For the past couple of years my local paper here in Coulee Dam has been flooded with editorial opinions from four or five Methow Valley individuals on Okanogan County commission races, state Representative races and of course on the president. I feel compelled, in the “spirit of reciprocity,” to follow suit. I would encourage the city councils of Twisp and Winthrop and the chief of police of Twisp to join in with the police chief of Republic and refuse to enforce Initiative 1639. Okanogan County rejected I-1639 by 63 percent to 36 percent and the Grand Coulee City Council has unanimously decided to support the Republic police chief. A show of support from the Methow would send a clear message to wealthy west side interests and King County that our state and federal constitutional gun rights cannot be taken away at the ballot box.
John Overby, Belvedere
Mike Newman claims the Department of Ecology’s (Ecology) science is questionable (Methow Valley News, Nov. 28). Many of his claims are false. As an example, his claim that the actions of Ecology have resulted in no increased stream flows. The Methow Valley Irrigation District no longer diverts water from the Twisp River. How can that not result in increased stream flow?
Beaver Creek is literally a stone’s throw from my front door. Before the removal of an upstream concrete dam, its replacement with a stone weir, and improved irrigation systems, Beaver Creek often ran completely dry. That has not occurred in many years now. The removal of the dam and the new culvert under Highway 153 has resulted in an obvious increase in returning steelhead and salmon species.
He goes on with other questionable statements: “How many fish species have been listed under the ESA (Endangered Species Act) since Ecology took over management of our watersheds? Too many for me to count.” Ecology did not take over. It is one participant in the management of our watershed. There are only three species of fish listed, and they have been listed for decades.
Gary Ott, Lower Beaver Creek
Comp plan commentary
Major developments are underway that will affect the future of Okanogan County. The county government is revising its planning documents and ordinances that address future development.
First up is the Comprehensive Plan. The “Comp Plan” sets forth the vision for countywide land management and development. Once that is updated, county planning ordinances — such as zoning and critical areas — will be revised to be consistent with the vision.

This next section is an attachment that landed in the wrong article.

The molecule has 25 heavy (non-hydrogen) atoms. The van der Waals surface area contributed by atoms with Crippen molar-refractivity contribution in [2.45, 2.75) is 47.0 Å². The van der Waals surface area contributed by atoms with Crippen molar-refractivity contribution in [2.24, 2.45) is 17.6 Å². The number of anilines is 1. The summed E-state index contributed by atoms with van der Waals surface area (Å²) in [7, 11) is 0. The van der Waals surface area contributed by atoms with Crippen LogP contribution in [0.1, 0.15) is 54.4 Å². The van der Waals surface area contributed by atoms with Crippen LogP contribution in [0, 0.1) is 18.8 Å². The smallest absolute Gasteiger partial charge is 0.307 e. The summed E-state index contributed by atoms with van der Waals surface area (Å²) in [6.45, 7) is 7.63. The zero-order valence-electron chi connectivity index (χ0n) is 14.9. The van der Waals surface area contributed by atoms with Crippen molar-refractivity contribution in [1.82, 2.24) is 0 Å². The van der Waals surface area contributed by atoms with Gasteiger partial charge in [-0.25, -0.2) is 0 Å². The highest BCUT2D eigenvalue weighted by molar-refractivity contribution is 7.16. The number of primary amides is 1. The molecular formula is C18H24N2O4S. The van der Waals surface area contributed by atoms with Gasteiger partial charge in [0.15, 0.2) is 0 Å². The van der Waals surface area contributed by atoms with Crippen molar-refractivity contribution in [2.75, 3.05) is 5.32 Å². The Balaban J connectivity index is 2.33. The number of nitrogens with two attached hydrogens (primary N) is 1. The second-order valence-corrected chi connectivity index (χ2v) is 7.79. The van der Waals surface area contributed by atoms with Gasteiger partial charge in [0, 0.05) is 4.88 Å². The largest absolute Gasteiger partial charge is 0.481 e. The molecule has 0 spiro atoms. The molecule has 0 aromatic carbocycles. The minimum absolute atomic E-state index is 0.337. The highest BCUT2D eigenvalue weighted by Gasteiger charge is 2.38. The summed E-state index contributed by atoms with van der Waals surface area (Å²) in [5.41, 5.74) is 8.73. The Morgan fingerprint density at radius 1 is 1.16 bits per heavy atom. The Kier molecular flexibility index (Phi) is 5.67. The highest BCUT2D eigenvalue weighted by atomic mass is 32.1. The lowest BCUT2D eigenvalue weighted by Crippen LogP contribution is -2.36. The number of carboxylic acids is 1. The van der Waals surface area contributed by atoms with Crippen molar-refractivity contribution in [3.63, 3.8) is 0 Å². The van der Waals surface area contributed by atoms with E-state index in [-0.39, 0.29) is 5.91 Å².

Each step of this process includes opportunities for public input. This is your chance to help guide the direction the county takes for the next 20 or so years. An example of why this matters: efforts by concerned citizens who banded together in the 1970s to oppose a proposed ski resort ultimately resulted in establishment of the Methow Review District with its own special zoning. Whether you are for or against that special zoning, citizen participation then has made a big difference ever since.
We are in the scoping period for the Comp Plan’s Environmental Impact Statement. The environmental effects of three alternative development scenarios will be compared. One of those alternatives will likely become the basis for the future Comp Plan. This is your opportunity to help the county government identify the issues that should be addressed in the EIS. The county has already identified three: groundwater, transportation infrastructure and critical areas. Please think about the things you hold dear to your way of life in Okanogan County and how they may be affected by future management and development.
For me, public safety and property damage in the face of increasing wildfires, air quality and surface water quality and quantity come quickly to mind. Jot your ideas down and send them to the county planning department. You can email firstname.lastname@example.org.Your opportunity to identify issues ends at 5 p.m. on Jan. 4. Please don’t wait. As a recent appointee to the Okanogan County Planning Commission, I will be relying a great deal on the input you provide as this process goes forward. Please advocate for the vision you have for our future.